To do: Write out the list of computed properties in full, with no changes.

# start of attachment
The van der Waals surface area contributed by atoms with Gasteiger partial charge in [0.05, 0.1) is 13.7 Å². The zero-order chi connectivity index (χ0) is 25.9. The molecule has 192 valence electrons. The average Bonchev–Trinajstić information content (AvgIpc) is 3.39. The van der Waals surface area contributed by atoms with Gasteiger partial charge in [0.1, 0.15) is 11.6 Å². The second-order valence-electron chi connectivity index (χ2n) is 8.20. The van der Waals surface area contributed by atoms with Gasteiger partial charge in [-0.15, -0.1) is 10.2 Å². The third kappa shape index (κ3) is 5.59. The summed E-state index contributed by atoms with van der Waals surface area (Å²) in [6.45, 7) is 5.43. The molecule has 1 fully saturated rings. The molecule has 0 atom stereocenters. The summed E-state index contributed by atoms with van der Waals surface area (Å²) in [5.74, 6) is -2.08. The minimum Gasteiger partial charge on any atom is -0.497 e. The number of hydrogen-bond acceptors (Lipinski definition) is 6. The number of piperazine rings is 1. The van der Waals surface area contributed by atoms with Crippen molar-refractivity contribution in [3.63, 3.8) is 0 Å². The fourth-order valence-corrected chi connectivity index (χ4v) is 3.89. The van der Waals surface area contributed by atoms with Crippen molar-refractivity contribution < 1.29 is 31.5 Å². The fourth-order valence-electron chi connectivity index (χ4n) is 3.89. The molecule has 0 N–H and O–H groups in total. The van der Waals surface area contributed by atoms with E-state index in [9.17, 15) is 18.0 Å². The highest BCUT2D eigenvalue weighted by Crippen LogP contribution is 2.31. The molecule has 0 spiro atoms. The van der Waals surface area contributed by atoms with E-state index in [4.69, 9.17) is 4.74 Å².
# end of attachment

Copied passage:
The van der Waals surface area contributed by atoms with Gasteiger partial charge in [0.05, 0.1) is 13.7 Å². The zero-order chi connectivity index (χ0) is 25.9. The molecule has 192 valence electrons. The average Bonchev–Trinajstić information content (AvgIpc) is 3.39. The van der Waals surface area contributed by atoms with Gasteiger partial charge in [0.1, 0.15) is 11.6 Å². The second-order valence-electron chi connectivity index (χ2n) is 8.20. The van der Waals surface area contributed by atoms with Gasteiger partial charge in [-0.15, -0.1) is 10.2 Å². The third kappa shape index (κ3) is 5.59. The summed E-state index contributed by atoms with van der Waals surface area (Å²) in [6.45, 7) is 5.43. The molecule has 1 fully saturated rings. The molecule has 0 atom stereocenters. The summed E-state index contributed by atoms with van der Waals surface area (Å²) in [5.74, 6) is -2.08. The minimum Gasteiger partial charge on any atom is -0.497 e. The number of hydrogen-bond acceptors (Lipinski definition) is 6. The number of piperazine rings is 1. The van der Waals surface area contributed by atoms with Crippen molar-refractivity contribution in [3.63, 3.8) is 0 Å². The fourth-order valence-corrected chi connectivity index (χ4v) is 3.89. The van der Waals surface area contributed by atoms with Crippen molar-refractivity contribution < 1.29 is 31.5 Å². The fourth-order valence-electron chi connectivity index (χ4n) is 3.89. The molecule has 0 N–H and O–H groups in total. The van der Waals surface area contributed by atoms with E-state index in [9.17, 15) is 18.0 Å². The highest BCUT2D eigenvalue weighted by Crippen LogP contribution is 2.31. The molecule has 0 spiro atoms. The van der Waals surface area contributed by atoms with E-state index in [4.69, 9.17) is 4.74 Å².